– Listen carefully to the questions and fully engage with the host. If it’s a face-to-face interview, use eye contact to establish rapport with others. Humor is also a highly effective and often undervalued way to break the ice and establish authenticity.

  • Before an interview, ask if the show is live. With an edited, prerecorded podcast, feel free to ask for a “do over” if you’re unhappy with your answer.

– Journalists — and podcast hosts — love people who speak in sound-bites. Prior to an appearance, write down three or four brief sentences that are core messages. Rehearse them.

Good prep before an interview improves your performance. As part of this, ask yourself what you really want to say. Skilled guests know all about framing. They also understand the difference between simple repetition and finding several different ways to make a similar argument.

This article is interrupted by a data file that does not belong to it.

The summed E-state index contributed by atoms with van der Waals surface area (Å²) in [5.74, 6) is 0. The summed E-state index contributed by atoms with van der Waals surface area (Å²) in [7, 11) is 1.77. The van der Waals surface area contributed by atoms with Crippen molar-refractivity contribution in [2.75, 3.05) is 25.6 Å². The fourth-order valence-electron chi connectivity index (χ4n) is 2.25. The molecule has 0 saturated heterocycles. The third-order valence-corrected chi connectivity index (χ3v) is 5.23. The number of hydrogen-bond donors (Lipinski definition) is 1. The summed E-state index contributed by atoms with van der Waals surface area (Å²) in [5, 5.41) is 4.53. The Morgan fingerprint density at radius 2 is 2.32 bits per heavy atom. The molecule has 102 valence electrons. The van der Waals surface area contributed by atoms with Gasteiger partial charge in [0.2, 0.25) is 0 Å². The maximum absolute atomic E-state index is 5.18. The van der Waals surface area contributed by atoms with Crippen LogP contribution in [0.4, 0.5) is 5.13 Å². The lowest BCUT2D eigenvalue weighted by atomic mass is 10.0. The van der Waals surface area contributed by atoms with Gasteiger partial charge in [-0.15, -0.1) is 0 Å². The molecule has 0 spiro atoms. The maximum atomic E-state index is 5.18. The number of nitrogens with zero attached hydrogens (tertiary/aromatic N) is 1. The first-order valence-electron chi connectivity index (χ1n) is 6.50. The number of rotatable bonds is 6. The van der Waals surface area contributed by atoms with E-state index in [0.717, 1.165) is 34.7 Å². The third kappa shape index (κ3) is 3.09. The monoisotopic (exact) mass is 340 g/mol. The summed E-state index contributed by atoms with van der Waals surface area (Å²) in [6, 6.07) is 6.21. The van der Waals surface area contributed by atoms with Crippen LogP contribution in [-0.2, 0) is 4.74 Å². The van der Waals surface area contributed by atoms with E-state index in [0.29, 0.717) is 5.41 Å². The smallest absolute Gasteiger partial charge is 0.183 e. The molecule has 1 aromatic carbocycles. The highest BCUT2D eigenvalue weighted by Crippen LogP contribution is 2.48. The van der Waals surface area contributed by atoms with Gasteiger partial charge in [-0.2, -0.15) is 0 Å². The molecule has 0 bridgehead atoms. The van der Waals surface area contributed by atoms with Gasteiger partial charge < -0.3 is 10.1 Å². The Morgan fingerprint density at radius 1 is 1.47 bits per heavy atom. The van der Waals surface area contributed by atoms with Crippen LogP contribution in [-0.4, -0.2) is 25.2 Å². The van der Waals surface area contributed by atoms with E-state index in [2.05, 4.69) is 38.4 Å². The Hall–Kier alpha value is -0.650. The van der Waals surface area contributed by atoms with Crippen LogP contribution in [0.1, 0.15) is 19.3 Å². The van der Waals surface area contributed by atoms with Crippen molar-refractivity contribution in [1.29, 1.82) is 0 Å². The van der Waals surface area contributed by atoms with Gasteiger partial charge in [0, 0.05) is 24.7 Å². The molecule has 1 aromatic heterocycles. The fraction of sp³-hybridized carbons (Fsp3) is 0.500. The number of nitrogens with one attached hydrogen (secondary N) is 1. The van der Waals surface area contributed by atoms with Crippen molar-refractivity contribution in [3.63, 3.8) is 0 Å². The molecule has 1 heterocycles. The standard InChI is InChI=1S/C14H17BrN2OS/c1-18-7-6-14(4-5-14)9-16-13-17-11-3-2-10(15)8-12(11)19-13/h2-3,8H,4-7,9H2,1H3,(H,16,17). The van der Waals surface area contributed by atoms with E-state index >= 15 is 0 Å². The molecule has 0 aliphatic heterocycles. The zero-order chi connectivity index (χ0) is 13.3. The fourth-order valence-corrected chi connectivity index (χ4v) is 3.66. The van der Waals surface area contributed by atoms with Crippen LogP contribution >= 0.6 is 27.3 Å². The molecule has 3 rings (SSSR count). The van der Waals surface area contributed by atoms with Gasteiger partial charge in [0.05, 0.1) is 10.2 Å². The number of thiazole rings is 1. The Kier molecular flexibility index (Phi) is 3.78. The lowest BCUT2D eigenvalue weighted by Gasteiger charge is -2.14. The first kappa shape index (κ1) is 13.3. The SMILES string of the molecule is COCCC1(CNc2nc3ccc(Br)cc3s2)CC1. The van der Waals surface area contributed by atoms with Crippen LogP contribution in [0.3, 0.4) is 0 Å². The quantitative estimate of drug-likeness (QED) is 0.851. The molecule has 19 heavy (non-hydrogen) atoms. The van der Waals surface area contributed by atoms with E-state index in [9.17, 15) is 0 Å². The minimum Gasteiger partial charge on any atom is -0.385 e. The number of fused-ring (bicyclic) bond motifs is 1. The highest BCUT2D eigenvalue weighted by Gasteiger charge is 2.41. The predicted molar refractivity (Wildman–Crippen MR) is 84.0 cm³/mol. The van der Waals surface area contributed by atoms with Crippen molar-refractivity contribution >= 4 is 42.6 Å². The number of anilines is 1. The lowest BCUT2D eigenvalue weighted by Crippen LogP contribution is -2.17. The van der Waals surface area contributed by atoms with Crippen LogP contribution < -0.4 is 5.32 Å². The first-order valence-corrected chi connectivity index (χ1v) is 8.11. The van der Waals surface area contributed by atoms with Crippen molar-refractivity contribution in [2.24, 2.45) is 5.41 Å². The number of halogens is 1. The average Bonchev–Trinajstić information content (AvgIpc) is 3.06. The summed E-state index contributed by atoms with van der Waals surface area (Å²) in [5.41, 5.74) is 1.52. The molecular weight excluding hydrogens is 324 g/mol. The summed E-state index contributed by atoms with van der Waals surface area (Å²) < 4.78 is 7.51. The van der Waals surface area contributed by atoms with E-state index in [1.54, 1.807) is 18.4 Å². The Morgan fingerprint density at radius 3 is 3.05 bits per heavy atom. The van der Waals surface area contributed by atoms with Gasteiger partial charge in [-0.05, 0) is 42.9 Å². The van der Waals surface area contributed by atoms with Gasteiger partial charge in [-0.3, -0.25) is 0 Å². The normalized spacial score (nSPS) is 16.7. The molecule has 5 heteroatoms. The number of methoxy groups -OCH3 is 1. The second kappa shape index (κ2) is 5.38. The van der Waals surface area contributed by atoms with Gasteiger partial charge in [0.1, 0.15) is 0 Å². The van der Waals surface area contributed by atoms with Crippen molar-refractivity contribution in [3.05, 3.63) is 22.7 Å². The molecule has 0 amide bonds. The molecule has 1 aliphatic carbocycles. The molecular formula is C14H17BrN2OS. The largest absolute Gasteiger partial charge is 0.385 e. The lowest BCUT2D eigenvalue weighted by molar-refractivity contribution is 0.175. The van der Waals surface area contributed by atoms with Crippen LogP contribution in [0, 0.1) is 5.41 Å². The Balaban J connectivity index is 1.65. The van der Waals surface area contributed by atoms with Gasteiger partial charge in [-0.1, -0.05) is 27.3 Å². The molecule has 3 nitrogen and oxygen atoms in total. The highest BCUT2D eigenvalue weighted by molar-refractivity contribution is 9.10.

One way to be the guest who keeps getting invited back is to remember how friends, readers or clients responded when you first discussed a project that you were working on. If they found one particular phrase to be of interest, so will podcast listeners. They are usually hearing your “pitch” for the first time.

Next: How to ask good questions.

Richard Davies is a podcast host, consultant and media trainer. Learn more at DaviesContent.com.

Podcasts: When The Missing Ingredient Is Soul.

If you want to start a podcast, the barriers to entry are low. Good equipment is cheap and there are plenty of smart, simple “how to” guides to get you and your organization in the game.

But what most experts and consultants won’t tell you is that to be successful, your podcast needs soul. You must say something real.

The medium’s intimacy and authenticity are keys to its success. That’s why your podcast has to be three dimensional— not like one of those old Hollywood film sets with nothing behind the nicely painted fronts of stores and houses.